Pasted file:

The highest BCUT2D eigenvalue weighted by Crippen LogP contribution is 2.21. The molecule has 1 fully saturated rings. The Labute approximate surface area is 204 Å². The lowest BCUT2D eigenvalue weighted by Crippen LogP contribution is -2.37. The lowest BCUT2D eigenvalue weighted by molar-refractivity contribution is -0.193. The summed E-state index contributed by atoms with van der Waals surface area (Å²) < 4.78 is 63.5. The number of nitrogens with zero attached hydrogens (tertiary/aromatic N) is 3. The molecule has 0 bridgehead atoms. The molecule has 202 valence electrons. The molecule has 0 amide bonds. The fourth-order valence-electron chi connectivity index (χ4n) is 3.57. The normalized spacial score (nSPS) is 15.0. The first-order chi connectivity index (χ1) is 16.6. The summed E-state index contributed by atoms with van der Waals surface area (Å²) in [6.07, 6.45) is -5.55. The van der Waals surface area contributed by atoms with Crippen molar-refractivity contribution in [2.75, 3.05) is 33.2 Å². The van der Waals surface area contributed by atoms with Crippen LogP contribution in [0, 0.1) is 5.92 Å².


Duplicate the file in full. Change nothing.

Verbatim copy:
The highest BCUT2D eigenvalue weighted by Crippen LogP contribution is 2.21. The molecule has 1 fully saturated rings. The Labute approximate surface area is 204 Å². The lowest BCUT2D eigenvalue weighted by Crippen LogP contribution is -2.37. The lowest BCUT2D eigenvalue weighted by molar-refractivity contribution is -0.193. The summed E-state index contributed by atoms with van der Waals surface area (Å²) < 4.78 is 63.5. The number of nitrogens with zero attached hydrogens (tertiary/aromatic N) is 3. The molecule has 0 bridgehead atoms. The molecule has 202 valence electrons. The molecule has 0 amide bonds. The fourth-order valence-electron chi connectivity index (χ4n) is 3.57. The normalized spacial score (nSPS) is 15.0. The first-order chi connectivity index (χ1) is 16.6. The summed E-state index contributed by atoms with van der Waals surface area (Å²) in [6.07, 6.45) is -5.55. The van der Waals surface area contributed by atoms with Crippen molar-refractivity contribution in [2.75, 3.05) is 33.2 Å². The van der Waals surface area contributed by atoms with Crippen LogP contribution in [0, 0.1) is 5.92 Å².